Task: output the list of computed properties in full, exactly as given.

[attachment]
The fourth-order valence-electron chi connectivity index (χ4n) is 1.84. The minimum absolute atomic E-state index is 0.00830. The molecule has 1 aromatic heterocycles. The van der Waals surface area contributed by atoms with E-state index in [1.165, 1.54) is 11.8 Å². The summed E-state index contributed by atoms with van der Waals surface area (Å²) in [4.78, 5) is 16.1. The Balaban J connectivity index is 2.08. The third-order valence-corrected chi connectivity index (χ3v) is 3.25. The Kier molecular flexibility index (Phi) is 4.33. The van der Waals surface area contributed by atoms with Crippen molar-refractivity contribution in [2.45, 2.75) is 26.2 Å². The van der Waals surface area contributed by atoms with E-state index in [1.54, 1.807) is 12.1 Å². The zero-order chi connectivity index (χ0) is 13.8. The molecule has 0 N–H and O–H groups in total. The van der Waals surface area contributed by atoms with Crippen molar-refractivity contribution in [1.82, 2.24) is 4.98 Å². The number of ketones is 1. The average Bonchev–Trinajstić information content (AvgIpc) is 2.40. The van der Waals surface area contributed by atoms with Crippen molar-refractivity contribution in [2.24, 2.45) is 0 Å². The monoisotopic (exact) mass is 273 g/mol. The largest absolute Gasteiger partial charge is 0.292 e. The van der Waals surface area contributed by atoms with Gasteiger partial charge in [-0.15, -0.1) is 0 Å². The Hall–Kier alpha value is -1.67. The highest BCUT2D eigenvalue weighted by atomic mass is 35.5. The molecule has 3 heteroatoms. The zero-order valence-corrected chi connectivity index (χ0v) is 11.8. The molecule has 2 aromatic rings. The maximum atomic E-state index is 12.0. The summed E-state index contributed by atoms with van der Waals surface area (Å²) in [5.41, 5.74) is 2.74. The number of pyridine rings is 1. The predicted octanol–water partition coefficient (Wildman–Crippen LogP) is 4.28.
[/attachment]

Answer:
The fourth-order valence-electron chi connectivity index (χ4n) is 1.84. The minimum absolute atomic E-state index is 0.00830. The molecule has 1 aromatic heterocycles. The van der Waals surface area contributed by atoms with E-state index in [1.165, 1.54) is 11.8 Å². The summed E-state index contributed by atoms with van der Waals surface area (Å²) in [4.78, 5) is 16.1. The Balaban J connectivity index is 2.08. The third-order valence-corrected chi connectivity index (χ3v) is 3.25. The Kier molecular flexibility index (Phi) is 4.33. The van der Waals surface area contributed by atoms with Crippen molar-refractivity contribution in [2.45, 2.75) is 26.2 Å². The van der Waals surface area contributed by atoms with E-state index in [1.54, 1.807) is 12.1 Å². The zero-order chi connectivity index (χ0) is 13.8. The molecule has 0 N–H and O–H groups in total. The van der Waals surface area contributed by atoms with Crippen molar-refractivity contribution in [1.82, 2.24) is 4.98 Å². The number of ketones is 1. The average Bonchev–Trinajstić information content (AvgIpc) is 2.40. The van der Waals surface area contributed by atoms with Crippen molar-refractivity contribution in [2.24, 2.45) is 0 Å². The monoisotopic (exact) mass is 273 g/mol. The largest absolute Gasteiger partial charge is 0.292 e. The van der Waals surface area contributed by atoms with Gasteiger partial charge in [-0.15, -0.1) is 0 Å². The Hall–Kier alpha value is -1.67. The highest BCUT2D eigenvalue weighted by atomic mass is 35.5. The molecule has 3 heteroatoms. The zero-order valence-corrected chi connectivity index (χ0v) is 11.8. The molecule has 2 aromatic rings. The maximum atomic E-state index is 12.0. The summed E-state index contributed by atoms with van der Waals surface area (Å²) in [5.41, 5.74) is 2.74. The number of pyridine rings is 1. The predicted octanol–water partition coefficient (Wildman–Crippen LogP) is 4.28.